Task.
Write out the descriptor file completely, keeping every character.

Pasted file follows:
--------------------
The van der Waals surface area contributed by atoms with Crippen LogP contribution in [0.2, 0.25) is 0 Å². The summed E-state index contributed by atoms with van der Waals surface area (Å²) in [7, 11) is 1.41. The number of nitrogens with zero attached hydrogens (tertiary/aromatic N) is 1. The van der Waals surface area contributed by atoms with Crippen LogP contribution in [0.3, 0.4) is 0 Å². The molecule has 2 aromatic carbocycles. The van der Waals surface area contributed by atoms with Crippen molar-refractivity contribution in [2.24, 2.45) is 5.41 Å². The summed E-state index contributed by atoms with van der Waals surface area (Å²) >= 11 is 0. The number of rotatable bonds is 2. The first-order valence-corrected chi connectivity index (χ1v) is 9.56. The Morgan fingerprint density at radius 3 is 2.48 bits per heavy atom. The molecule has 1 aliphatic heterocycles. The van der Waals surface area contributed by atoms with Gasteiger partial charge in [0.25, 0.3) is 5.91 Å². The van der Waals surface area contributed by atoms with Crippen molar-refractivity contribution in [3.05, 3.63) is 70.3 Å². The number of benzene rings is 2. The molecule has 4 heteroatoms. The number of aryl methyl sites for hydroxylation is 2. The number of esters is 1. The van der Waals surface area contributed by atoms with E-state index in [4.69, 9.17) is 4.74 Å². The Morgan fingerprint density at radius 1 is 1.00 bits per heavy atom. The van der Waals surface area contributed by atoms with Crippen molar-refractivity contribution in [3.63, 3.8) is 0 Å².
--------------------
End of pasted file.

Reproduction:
The van der Waals surface area contributed by atoms with Crippen LogP contribution in [0.2, 0.25) is 0 Å². The summed E-state index contributed by atoms with van der Waals surface area (Å²) in [7, 11) is 1.41. The number of nitrogens with zero attached hydrogens (tertiary/aromatic N) is 1. The van der Waals surface area contributed by atoms with Crippen LogP contribution in [0.3, 0.4) is 0 Å². The molecule has 2 aromatic carbocycles. The van der Waals surface area contributed by atoms with Crippen molar-refractivity contribution in [2.24, 2.45) is 5.41 Å². The summed E-state index contributed by atoms with van der Waals surface area (Å²) >= 11 is 0. The number of rotatable bonds is 2. The first-order valence-corrected chi connectivity index (χ1v) is 9.56. The Morgan fingerprint density at radius 3 is 2.48 bits per heavy atom. The molecule has 1 aliphatic heterocycles. The van der Waals surface area contributed by atoms with Gasteiger partial charge in [0.25, 0.3) is 5.91 Å². The van der Waals surface area contributed by atoms with Crippen molar-refractivity contribution in [3.05, 3.63) is 70.3 Å². The number of benzene rings is 2. The molecule has 4 heteroatoms. The number of aryl methyl sites for hydroxylation is 2. The number of esters is 1. The van der Waals surface area contributed by atoms with E-state index in [4.69, 9.17) is 4.74 Å². The Morgan fingerprint density at radius 1 is 1.00 bits per heavy atom. The van der Waals surface area contributed by atoms with Crippen molar-refractivity contribution in [3.63, 3.8) is 0 Å².